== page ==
Chemical reactions caused by yoga?


#1

In my personal practice I pause after each asana to experience the “juice”, as one instructor puts it, the resultant release, rush, or however it is defined. It feels good and often evokes a smile.

In sukhasan, I regularly bend forward, then to each side, back to center and then arise with an inhale. A flow of joyful, nourishing, calming energy moves up my spine and fills me with peace and joy. Needless to say, I do this in every saddhana.

I can only imagine that dopamine, nor-epinephrine and perhaps serotonin are incited to release through yogic asanas, yet I have never seen, nor read of any scientific data to define just what happens chemically in the body as one practices yoga.

Anyone have any knowledge to share or know of any credible resources to refer to on this matter?

Aloha, T


#2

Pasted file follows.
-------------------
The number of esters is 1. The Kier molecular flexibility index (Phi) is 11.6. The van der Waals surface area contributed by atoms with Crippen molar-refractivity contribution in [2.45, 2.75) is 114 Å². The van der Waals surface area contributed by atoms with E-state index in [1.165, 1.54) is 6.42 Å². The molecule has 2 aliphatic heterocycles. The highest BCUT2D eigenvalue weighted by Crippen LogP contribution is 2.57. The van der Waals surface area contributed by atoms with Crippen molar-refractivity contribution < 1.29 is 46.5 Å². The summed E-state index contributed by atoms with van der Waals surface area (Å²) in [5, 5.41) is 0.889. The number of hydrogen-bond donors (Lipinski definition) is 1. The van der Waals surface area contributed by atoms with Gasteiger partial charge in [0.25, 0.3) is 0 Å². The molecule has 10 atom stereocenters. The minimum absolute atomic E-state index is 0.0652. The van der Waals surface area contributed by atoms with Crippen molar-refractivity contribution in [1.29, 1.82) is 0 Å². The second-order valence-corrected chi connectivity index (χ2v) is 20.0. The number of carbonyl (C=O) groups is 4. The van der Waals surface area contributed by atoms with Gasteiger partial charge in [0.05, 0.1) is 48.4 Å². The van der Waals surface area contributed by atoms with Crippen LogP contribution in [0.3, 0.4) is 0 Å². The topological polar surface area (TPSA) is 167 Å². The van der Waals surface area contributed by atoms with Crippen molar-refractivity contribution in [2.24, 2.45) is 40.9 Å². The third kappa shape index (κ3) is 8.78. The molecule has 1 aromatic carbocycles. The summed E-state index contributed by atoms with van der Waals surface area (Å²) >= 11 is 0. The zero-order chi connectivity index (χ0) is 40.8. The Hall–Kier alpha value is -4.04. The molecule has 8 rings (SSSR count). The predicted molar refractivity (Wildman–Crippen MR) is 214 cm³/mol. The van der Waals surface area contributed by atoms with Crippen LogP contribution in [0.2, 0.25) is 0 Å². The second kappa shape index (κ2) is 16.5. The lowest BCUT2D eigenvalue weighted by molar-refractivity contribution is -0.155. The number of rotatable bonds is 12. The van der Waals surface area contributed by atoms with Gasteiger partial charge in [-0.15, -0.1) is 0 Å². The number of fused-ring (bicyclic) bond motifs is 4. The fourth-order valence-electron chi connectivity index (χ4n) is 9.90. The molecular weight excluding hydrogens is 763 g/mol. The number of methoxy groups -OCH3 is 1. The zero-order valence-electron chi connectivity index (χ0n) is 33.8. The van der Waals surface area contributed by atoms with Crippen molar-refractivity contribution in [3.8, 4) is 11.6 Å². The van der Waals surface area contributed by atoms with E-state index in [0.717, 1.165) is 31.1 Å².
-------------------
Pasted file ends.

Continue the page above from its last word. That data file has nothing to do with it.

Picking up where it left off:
To reduce the impact of the yogic sciences to mere chemistry is just scratching the suface of what is happening to your system as a result of the discipline. But, on a gross level, it may be seen in terms of chemistry. Every state of consciousness, emotion, and mental state is itself a kind of chemistry - and the yoga may be seen as a science of triggering a transformation at the level of consciousness through bringing about certain changes to one’s chemistry. Depending on the kinds of processes that you are doing, different chemicals and parts of the nervous system will be activated within oneself. Part of this has much to do with the endocrine glands in the body. These are glands which release different hormones into your system which have different functions. Each of the endocrine glands correspond to the chakras in a certain way - they are gross aspects of the chakras which are working on a much subtler level. Ajna, for example, has a very close connection with the pineal gland in the brain, which releases melatonin and other hormones. That is why, through concentration upon the ajna center, one is also stimulating the pineal gland which releases certain pineal hormones in one’s system. Similarly, all of the energy centers are linked with the endocrine glands. Different asanas will also stimulate different glands. Sarvangasana, for example, activates the thyroid gland which is very much responsible for metabolism and equilibrium. Shirsasana, activates the pituiary gland in the brain. The pituitary gland is like a mother-gland which, when activated, controls all of the other endocrine glands in one’s system, which is why it also activates all of the chakras. That is why in the yogic sciences, Shirsasana is known as the “king of asanas”. As far as the nervous system is concerned, different techniques will activate either the sympathetic nervous system, the parasympathetic nervous system, or bring both into balance. The parasympathetic nervous system is responsible for all of the relaxation responses of the body, the sympathetic nervous system is responsible for all of the tension responses of the body. A technique like nadi shudhana, the alternate nostril breathing, is intended to bring about a balance between both parts of your nervous system so that you can remain both relaxed, and yet tremendously alert. That is in fact the state which is most supportive for meditation.